Monday, April 13, 2015

A rare writing-related post

It's really not so much writing-related as language-usage related, but since writers use language as their weapon of choice, it might as well be labeled as a writing-related post.
These are some of the words and phrases people tend to overuse and/or use completely wrong:

1) literally - did you know that a kitten dies every time someone says or writes "literally" when they mean "figuratively"? ;)
2) indeed - academics overuse this
3) begs the question - it doesn't mean what you think it means
4) utilize - when the simpler, less pretentious "use" is often the correct form
5) theory/theorize - when people actually mean "hypothesis/hypothesize." A theory is a well-tested hypothesize that is supported by an abundance of empirical data. A hypothesis is just an idea...more often than not thought up on the spot. E.g. Someone spies a squished frog on the pavement and tells his friend, "I have a theory as to how this happened." Um, no; you have an idea, a hypothesis. You've not tested this thoroughly; it's not a theory.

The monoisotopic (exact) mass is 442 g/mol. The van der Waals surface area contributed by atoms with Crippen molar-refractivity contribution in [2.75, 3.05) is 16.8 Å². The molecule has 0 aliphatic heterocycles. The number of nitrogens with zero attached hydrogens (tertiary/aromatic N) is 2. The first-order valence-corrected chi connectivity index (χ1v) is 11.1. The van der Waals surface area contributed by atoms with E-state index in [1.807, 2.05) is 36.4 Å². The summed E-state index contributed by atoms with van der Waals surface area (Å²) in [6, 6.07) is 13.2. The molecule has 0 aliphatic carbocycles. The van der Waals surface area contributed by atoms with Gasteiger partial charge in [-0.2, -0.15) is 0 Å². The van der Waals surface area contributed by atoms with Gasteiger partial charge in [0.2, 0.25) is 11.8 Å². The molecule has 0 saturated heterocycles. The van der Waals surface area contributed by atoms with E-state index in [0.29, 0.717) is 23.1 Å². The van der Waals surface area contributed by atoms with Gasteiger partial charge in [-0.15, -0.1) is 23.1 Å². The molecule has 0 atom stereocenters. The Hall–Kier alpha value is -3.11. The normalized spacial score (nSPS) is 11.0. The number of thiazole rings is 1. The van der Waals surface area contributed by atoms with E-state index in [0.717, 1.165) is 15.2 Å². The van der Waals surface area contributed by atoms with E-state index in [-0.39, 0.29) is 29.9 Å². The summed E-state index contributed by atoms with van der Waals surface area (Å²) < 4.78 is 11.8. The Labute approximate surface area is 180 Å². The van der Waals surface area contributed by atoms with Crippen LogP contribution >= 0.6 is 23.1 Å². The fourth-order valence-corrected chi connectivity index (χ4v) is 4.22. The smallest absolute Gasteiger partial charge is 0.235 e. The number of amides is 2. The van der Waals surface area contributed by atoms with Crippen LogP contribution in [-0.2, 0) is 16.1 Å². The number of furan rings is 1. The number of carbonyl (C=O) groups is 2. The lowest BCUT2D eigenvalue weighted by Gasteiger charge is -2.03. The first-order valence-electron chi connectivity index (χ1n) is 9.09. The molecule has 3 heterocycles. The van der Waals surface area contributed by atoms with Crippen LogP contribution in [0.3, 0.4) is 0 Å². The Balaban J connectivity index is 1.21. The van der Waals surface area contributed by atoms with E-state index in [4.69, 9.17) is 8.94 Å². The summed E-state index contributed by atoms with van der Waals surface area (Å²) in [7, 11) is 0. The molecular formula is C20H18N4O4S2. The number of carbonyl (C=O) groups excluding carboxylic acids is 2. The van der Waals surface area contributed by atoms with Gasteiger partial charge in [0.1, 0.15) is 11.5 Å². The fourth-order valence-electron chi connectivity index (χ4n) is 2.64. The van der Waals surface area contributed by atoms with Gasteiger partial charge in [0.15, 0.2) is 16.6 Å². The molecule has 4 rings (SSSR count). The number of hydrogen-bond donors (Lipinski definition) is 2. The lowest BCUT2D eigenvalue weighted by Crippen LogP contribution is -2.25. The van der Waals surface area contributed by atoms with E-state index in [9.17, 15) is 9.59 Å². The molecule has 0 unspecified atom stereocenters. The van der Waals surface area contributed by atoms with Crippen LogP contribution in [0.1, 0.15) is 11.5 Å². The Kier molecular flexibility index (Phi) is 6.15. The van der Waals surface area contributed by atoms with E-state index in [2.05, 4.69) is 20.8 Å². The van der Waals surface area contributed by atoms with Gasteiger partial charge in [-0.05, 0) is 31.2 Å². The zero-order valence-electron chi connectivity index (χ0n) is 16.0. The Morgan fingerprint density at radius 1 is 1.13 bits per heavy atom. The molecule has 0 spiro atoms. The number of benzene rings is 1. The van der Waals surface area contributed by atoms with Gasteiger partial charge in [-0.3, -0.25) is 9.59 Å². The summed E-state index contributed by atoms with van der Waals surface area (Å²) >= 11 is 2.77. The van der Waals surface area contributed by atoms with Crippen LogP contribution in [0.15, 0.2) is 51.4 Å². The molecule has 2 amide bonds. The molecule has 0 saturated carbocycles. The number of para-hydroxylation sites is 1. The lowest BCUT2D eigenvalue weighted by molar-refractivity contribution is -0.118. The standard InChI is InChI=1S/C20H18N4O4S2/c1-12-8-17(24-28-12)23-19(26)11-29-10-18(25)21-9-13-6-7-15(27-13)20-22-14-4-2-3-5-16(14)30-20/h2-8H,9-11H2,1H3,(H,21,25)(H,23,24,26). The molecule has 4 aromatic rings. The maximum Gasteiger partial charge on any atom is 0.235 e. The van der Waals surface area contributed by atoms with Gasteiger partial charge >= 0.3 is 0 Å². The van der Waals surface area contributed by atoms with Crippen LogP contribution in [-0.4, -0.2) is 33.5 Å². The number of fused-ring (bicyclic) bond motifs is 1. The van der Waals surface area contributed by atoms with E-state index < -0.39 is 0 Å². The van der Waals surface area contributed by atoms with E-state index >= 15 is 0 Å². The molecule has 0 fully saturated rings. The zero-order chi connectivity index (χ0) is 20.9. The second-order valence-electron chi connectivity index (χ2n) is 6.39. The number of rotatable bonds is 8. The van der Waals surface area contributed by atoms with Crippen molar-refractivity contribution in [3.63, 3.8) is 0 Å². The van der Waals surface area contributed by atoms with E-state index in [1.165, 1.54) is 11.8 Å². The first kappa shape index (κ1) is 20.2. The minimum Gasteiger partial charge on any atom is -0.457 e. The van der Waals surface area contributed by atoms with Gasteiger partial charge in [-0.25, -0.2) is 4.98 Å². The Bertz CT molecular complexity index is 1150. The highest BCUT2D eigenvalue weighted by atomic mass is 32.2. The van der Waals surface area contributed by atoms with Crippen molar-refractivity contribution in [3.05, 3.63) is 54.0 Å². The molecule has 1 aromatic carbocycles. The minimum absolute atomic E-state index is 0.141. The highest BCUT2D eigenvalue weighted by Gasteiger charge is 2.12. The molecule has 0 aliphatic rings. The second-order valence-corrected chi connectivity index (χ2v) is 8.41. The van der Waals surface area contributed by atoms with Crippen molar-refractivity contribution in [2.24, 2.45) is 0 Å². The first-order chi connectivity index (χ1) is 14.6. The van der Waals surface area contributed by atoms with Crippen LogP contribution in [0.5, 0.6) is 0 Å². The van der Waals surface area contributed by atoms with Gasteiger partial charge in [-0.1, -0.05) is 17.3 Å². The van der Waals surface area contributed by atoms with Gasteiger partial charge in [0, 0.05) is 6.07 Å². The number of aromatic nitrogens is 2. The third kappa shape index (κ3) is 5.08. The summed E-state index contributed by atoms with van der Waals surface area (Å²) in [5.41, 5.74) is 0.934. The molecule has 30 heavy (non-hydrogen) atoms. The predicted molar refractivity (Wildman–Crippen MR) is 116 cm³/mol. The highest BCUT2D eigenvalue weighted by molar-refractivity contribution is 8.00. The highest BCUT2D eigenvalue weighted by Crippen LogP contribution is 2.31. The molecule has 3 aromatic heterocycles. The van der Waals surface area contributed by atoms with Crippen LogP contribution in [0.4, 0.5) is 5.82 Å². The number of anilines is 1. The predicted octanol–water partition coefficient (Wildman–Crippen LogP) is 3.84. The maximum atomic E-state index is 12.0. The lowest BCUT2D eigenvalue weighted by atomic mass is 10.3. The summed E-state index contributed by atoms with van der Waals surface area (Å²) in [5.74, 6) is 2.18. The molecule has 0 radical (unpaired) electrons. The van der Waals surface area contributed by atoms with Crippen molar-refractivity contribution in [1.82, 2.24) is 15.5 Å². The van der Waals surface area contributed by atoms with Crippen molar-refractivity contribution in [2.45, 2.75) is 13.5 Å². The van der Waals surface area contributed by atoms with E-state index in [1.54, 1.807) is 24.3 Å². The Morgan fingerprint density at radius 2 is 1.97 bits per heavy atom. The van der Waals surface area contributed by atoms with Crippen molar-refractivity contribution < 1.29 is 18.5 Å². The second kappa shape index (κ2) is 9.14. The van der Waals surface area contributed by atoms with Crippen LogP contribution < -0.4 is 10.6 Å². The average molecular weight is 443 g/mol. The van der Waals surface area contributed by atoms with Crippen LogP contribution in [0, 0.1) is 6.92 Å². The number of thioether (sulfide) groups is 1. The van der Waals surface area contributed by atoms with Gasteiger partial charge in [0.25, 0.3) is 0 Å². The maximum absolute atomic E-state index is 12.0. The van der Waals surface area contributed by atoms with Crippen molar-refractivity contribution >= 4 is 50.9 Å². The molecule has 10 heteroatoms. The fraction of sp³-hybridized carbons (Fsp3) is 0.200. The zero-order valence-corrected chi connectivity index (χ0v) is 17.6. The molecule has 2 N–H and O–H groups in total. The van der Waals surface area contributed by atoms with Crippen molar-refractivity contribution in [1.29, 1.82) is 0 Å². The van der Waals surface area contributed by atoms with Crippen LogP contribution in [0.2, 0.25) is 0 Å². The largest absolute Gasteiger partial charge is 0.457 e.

6) at the end of the day - just an awful cliché

What are some other words or phrases you've noticed that people use wrong or too much? Please share in the comments! 

"I may not have gone where I intended to go, but I think I have ended up where I needed to be." ~ Douglas Adams